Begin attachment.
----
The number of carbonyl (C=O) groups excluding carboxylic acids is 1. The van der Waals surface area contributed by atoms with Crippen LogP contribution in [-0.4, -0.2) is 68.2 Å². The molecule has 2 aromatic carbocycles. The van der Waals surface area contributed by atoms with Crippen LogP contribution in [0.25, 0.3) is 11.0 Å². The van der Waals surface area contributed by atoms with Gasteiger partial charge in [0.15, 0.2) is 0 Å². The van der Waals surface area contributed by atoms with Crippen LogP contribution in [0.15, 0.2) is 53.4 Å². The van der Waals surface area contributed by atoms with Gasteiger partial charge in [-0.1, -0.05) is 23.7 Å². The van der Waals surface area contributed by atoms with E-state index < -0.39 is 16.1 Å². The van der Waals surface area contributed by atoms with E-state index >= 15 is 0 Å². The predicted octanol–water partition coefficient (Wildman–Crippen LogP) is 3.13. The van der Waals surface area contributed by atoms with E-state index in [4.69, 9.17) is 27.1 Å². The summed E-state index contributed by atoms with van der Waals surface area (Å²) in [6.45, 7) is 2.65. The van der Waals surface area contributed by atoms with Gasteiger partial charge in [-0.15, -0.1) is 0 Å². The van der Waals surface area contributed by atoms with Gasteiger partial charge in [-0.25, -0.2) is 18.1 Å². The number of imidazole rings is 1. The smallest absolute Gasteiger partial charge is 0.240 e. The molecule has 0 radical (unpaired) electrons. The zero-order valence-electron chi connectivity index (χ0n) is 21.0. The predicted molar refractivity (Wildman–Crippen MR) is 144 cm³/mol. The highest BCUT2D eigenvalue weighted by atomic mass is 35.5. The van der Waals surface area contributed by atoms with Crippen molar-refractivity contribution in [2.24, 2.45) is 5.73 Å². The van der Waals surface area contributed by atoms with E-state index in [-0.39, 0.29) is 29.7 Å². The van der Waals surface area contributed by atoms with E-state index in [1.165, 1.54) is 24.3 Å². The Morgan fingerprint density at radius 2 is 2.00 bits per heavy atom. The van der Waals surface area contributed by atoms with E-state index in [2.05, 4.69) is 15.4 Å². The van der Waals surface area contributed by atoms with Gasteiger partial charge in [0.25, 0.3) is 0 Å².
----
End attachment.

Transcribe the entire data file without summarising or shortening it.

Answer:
The number of carbonyl (C=O) groups excluding carboxylic acids is 1. The van der Waals surface area contributed by atoms with Crippen LogP contribution in [-0.4, -0.2) is 68.2 Å². The molecule has 2 aromatic carbocycles. The van der Waals surface area contributed by atoms with Crippen LogP contribution in [0.25, 0.3) is 11.0 Å². The van der Waals surface area contributed by atoms with Gasteiger partial charge in [0.15, 0.2) is 0 Å². The van der Waals surface area contributed by atoms with Crippen LogP contribution in [0.15, 0.2) is 53.4 Å². The van der Waals surface area contributed by atoms with Gasteiger partial charge in [-0.1, -0.05) is 23.7 Å². The van der Waals surface area contributed by atoms with E-state index < -0.39 is 16.1 Å². The van der Waals surface area contributed by atoms with E-state index >= 15 is 0 Å². The predicted octanol–water partition coefficient (Wildman–Crippen LogP) is 3.13. The van der Waals surface area contributed by atoms with E-state index in [4.69, 9.17) is 27.1 Å². The summed E-state index contributed by atoms with van der Waals surface area (Å²) in [6.45, 7) is 2.65. The van der Waals surface area contributed by atoms with Gasteiger partial charge in [-0.15, -0.1) is 0 Å². The van der Waals surface area contributed by atoms with Gasteiger partial charge in [-0.25, -0.2) is 18.1 Å². The number of imidazole rings is 1. The smallest absolute Gasteiger partial charge is 0.240 e. The molecule has 0 radical (unpaired) electrons. The zero-order valence-electron chi connectivity index (χ0n) is 21.0. The predicted molar refractivity (Wildman–Crippen MR) is 144 cm³/mol. The highest BCUT2D eigenvalue weighted by atomic mass is 35.5. The van der Waals surface area contributed by atoms with Crippen molar-refractivity contribution in [2.24, 2.45) is 5.73 Å². The van der Waals surface area contributed by atoms with E-state index in [-0.39, 0.29) is 29.7 Å². The van der Waals surface area contributed by atoms with E-state index in [1.165, 1.54) is 24.3 Å². The Morgan fingerprint density at radius 2 is 2.00 bits per heavy atom. The van der Waals surface area contributed by atoms with E-state index in [2.05, 4.69) is 15.4 Å². The van der Waals surface area contributed by atoms with Gasteiger partial charge in [0.25, 0.3) is 0 Å².